Mercury is the quixotic bad boy of the periodic table - exquisitely beautiful, but deadly. The ancients believed it was the "first matter" from which all other metals were formed. Yet it is now in such disfavour that an international treaty exists to curb its use.
It is easy to see why mercury holds such fascination. It is the only metal to be liquid at room temperature. It is also one of the few things that reacts with that most alluring of all the elements: gold.
The process is extraordinary to see.
In his laboratory at University College London, chemistry professor Andrea Sella peels off a fragile leaf of gold and places it on a shimmering ball of mercury.
Before my eyes the gold gradually vanishes, folding itself around the silver blob like bed sheets, before dissolving away.
"Now boil off the mercury", explains Sella, "and you'll be left with a residue of pure gold."
It is mercury's unique relationship with gold that fascinated the alchemists.
"Mercury is a profound, systemic and long-term poison for humans, but also for other organisms," says Sella.
"So getting mercury into the environment is a very serious issue."
About half the mercury that enters the environment every year comes from volcanic eruptions and other geological processes. There is nothing we can do about it.
But the other half is released by mankind.
Mercury's bright red ore, cinnabar, has been employed as a pigment since Neolithic times. Some 10,000 years ago, the earliest artists used it to daub pictures of aurochs, the now extinct giant wild cattle they hunted, on the walls of caves in Turkey.
The Romans used it as a form of rouge make-up, and the Chinese to colour their lacquer, while in the Middle Ages the pigment was mixed with wax to provide the seals placed on formal documents.
For centuries the metal was also used in medicine. Even fairly recently it was still used in antiseptics, laxatives, anti-depressants, and drugs to combat syphilis.
Most adults will have used mercury thermometers, and many of us still have mercury amalgam fillings in our teeth.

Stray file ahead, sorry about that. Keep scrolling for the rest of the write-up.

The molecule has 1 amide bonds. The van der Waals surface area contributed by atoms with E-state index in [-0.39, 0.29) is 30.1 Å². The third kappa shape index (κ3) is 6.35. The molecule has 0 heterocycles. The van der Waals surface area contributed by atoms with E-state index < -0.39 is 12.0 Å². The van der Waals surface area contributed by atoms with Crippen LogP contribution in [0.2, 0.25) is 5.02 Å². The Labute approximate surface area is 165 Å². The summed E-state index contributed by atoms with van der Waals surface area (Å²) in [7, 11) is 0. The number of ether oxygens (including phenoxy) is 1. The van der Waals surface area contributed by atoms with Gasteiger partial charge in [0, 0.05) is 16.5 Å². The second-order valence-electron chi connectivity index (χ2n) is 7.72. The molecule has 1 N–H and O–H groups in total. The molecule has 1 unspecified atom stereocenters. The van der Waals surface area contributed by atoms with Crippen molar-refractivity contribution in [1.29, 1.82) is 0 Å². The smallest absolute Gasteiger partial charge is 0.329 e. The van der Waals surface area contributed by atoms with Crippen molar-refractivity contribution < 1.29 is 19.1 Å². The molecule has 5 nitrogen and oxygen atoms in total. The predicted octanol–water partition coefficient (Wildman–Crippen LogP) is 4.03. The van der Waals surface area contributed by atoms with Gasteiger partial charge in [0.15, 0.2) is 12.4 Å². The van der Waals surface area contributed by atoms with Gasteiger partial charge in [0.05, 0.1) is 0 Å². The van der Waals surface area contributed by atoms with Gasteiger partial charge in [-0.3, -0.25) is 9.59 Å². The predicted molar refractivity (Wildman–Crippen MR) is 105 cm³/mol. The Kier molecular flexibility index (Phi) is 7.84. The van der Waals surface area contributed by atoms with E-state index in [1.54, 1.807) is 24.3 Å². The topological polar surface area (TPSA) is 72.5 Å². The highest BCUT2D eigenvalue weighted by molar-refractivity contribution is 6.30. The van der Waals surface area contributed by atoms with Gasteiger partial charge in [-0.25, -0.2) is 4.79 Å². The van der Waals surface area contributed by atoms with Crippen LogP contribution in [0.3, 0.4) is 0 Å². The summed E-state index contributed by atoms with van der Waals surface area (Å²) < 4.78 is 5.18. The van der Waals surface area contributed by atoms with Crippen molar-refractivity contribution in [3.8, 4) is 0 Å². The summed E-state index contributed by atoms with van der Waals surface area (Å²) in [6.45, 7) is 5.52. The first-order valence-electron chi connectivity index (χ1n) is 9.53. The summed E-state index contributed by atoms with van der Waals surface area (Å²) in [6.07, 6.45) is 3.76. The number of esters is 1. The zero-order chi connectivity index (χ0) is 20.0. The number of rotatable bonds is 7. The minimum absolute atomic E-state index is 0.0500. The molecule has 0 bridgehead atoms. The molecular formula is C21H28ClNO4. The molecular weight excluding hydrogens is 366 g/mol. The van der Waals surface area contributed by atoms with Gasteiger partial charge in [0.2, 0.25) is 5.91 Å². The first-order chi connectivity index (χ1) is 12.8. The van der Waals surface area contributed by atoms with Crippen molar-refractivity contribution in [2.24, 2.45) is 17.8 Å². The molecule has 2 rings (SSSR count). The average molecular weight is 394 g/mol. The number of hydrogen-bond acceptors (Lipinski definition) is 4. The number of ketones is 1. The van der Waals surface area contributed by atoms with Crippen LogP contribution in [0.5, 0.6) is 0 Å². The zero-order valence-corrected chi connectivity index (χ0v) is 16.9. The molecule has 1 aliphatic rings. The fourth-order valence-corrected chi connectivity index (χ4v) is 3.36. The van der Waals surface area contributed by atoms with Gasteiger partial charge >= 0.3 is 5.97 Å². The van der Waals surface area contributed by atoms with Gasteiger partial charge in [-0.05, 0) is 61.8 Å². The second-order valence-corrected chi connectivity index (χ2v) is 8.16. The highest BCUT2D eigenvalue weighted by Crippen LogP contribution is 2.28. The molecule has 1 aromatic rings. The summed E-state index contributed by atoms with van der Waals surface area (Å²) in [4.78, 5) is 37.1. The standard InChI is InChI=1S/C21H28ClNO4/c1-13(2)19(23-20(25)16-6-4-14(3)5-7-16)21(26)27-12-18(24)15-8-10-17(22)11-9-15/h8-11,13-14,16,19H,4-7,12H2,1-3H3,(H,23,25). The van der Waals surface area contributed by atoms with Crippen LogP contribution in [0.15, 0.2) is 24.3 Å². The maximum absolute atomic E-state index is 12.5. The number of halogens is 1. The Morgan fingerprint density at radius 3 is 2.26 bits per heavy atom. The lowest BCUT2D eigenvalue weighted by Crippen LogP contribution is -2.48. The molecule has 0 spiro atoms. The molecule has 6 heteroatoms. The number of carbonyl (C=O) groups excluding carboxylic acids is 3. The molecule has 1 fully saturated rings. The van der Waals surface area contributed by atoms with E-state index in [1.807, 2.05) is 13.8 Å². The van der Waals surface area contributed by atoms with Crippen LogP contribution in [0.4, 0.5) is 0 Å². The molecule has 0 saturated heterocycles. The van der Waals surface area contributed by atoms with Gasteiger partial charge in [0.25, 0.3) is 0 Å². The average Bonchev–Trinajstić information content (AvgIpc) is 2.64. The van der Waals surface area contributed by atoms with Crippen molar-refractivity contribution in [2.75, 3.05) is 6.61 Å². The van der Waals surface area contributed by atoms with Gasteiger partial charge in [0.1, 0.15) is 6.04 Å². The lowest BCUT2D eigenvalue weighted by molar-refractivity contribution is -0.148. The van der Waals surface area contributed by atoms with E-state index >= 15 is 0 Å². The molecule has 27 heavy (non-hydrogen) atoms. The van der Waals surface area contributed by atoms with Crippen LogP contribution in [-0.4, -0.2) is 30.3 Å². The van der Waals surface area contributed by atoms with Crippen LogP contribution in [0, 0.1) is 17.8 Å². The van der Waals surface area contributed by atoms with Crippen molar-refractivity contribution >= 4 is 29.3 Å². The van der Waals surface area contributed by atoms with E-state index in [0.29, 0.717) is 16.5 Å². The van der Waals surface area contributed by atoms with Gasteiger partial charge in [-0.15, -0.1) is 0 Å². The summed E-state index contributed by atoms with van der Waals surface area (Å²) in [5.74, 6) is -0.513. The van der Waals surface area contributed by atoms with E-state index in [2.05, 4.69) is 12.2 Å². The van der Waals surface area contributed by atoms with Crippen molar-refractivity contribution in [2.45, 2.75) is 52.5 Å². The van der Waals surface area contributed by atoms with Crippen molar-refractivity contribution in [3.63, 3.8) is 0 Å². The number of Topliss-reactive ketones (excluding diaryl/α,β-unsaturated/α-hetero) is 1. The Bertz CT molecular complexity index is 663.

Some of the mercury in those medicines and tooth fillings will eventually find its way into the atmosphere. Many of us can expect to be cremated, that means any mercury goes up in smoke along with our bodily remains.
And tiny amounts of mercury vapour are the light source in fluorescent bulbs - that's why they need to be disposed of very carefully.
But tooth fillings and smashed bulbs only account for a fraction of the 2,000 tonnes of mercury released by humans into the environment each year.
About a quarter is a by-product of power generation. There are traces of mercury in coal, so coal-fired power stations pump mercury vapour into the atmosphere.
Even more, over a third, is a consequence of our lust for gold.
Worldwide, an estimated 10-15 million small-scale miners dig, dredge, sluice and pan for gold, and many use mercury to separate the pure metal from the silt.
The problem comes when they boil off the mercury to release the pure gold, or when they dump the mercury-contaminated tailings.
In water, micro-organisms transform mercury into a highly toxic organic molecule - methyl mercury - which is readily absorbed into the bodies of algae and plankton.
Those algae and plankton are eaten by larger animals, which are in turn eaten by larger creatures, which in turn are often eaten by us (and seals).
In the process, the toxic chemical becomes increasingly concentrated, posing a particular threat to the developing brains of young and unborn children.
"What we are concerned about is fish at the top of the food chain, fish like swordfish, the predator fish", says Dr Kate Spencer, an environmental geo-chemist.
"By the time you get to the top of the food chain, we are talking thousands of times more mercury in the flesh of our fish."
The world's governments can't agree on much. So it is a measure of the concern about the effects of mercury in the environment that 93 nations, including the United States, have so far signed the Minamata treaty, designed to curtail mercury pollution.
That means installing equipment to collect it from the exhaust fumes of power stations, smelters and cement works.
It means continuing to phase out of the use of mercury in medicines and equipment.
But most challenging is likely to be breaking the link between mercury and gold. How do you persuade millions of small-scale gold miners to stop using the stuff?
One way is to use a device known as a retort, that collects the mercury vapour as it is boiled off.
It dramatically reduces how much vapour is released into the atmosphere, and means the miners can re-use the mercury, saving them money.
Or you can substitute other things for mercury, says Chris Davis, who co-ordinates a campaign by the Fairtrade Foundation to support small-scale gold miners.
He suggests some pretty unpleasant substances: borax - an aggressive chemical used for industrial cleaning - or, even more hair-raising, cyanide,
Both "become safe with exposure to air after about 24 hours," he says.
Adopting one of these alternatives would require investment. And that makes it a tough sell for people who are so poor that they willingly endanger the health of their families in order to scrape a living from gold.
But let's not forget the good news here - the world has come together to beat its mercury habit.
And if that's possible, then maybe there is still hope we can deal with some of the even bigger environmental challenges we face.